A New Urbanist’s Pilgrimage (Part II): Seaside.
After I wallowed in Duany’s crowning achievement for 4 days, I finally headed down the 30A to spend a day where it all started. I of course was aware of Seaside’s legacy, celebration, and the bouts of criticism its endured over the last few decades (even by its own creators.) I knew I couldn’t properly form a critical opinion in just one day, so I decided to go with an open-mind and a youthful excitement. That’s right, second best to a critic: a tourist (after all, I did buy a t-shirt.)
However, despite accepting my role of tourist, I couldn’t help think of something that Duany said about Rosemary Beach… that he was given the once in a lifetime gift to an architect: to be given the exact same project twice, and having the good fortune of time and perspective to get right the second time what he didn’t get right the first. He had been given a do-over. So as I drove down the 30A, I knew that I would not be entering the utopia that the Truman Show or the critics of New Urbanism have Seaside portray.
Here are some reflections and impressions of my time in Seaside:
The town center was a big disappointment. As I approached the overpowering buildings by Daniel Solomon and Steven Holl, which I instinctively knew were out of place, my stomach kind of sunk a bit. As an afterthought this is surprising. Steven Holl was my favorite architect in architecture school after I spent 4 weeks studying his Stretto House. It was perfection, these buildings were not.
The magic that Rosemary Beach embodied so perfectly disappeared. For all the talk of this urban code, where the heck did it go? It must have been lost, or the code must not have been strict enough. Having said that, these buildings were designed to support the public realm by maximizing the transparency on the ground floor. They did this well except along the 30A where it was completely ignored. But I wanted to be lounging on the front porch of Sundog Books and having a drink on the deck at the Great Southern Cafe, not wandering underneath the comparatively cold arcades of Solomon.
The striking contrast between the Solomon/Machado and Silvetti buildings vs. the vernacular Sundog Books and Great Southern Cafe. (Sources: Real Photo Stock, Sister Schubert, TripAdvisor)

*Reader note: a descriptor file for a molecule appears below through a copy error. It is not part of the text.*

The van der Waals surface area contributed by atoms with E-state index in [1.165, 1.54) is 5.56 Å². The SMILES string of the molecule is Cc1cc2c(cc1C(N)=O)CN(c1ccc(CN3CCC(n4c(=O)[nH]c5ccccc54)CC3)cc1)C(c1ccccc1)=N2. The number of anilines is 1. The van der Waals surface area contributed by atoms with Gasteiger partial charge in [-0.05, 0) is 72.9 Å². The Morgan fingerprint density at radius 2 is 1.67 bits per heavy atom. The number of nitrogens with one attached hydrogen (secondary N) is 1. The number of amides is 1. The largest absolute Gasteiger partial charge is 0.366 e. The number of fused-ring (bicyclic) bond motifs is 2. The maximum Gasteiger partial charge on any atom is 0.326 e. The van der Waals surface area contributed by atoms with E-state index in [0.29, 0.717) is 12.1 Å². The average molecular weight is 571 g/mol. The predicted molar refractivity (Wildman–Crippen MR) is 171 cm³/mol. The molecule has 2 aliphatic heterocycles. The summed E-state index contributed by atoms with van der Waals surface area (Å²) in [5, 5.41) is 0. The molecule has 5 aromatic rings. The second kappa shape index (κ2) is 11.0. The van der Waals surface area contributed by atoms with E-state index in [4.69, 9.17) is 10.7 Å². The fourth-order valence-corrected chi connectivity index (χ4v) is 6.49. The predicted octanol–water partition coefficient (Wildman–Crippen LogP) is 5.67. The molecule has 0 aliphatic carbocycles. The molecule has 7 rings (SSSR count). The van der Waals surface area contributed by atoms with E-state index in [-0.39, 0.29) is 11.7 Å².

Finally, some legibility. After being frustratingly and permanently lost in Rosemary Beach for the weekend, I learned my way around Seaside in about 10 minutes. A street hierarchy with emphasized channels of movement (Seaside Avenue, the Lyceum, and Ruskin Place) and a clear block structure made Seaside accessible and permeable. I believe that because of this, in stark comparison to Rosemary Beach, Seaside felt more like a true town and much less like a resort. Making it easy for everyone to pass through the streets of Seaside is the epitome of social sustainability.
Snooty? No thank you. In stark contrast to Rosemary Beach’s mansions on the beach, Seaside had a strip of commercial activity on the waterfront. While you couldn’t access the beach unless you were a resident you could watch it while eating “seaside” (no pun intended), shop, or have a cup of coffee. With commercial uses intended for those who live outside of Seaside, the very civic central square made the place feel welcoming to everyone. Funny thing was, is they were never meant to be there.
Instead of worrying about keeping people out, the design of Seaside concentrates on bringing people in. The street network connects seamlessly with existing residential streets. As we were exploring, we left pinkish colored streets and postcard architecture and found ourselves on a dirt road with 1950s ranches. So we turned right, and right again, and we were back in Seaside. This was by far the most surprising discover of my trip. If you don’t know it by now…I love connectivity!
Pop Up Urbanism If someone took you blindfolded to Seaside’s Central Square at the 30A, and you suddenly opened your eyes you might think you were in Portland. The most unique and creative food trucks line the road. Not only do they serve the function of creating an urban identity for the town, they give structure and intimacy to what would otherwise be a gaping hole of a public space. If you haven’t visited it already, please have a look at Pop Up City. This website explores some of the best temporary items that can have the largest influence on public spaces. This was certainly the case here.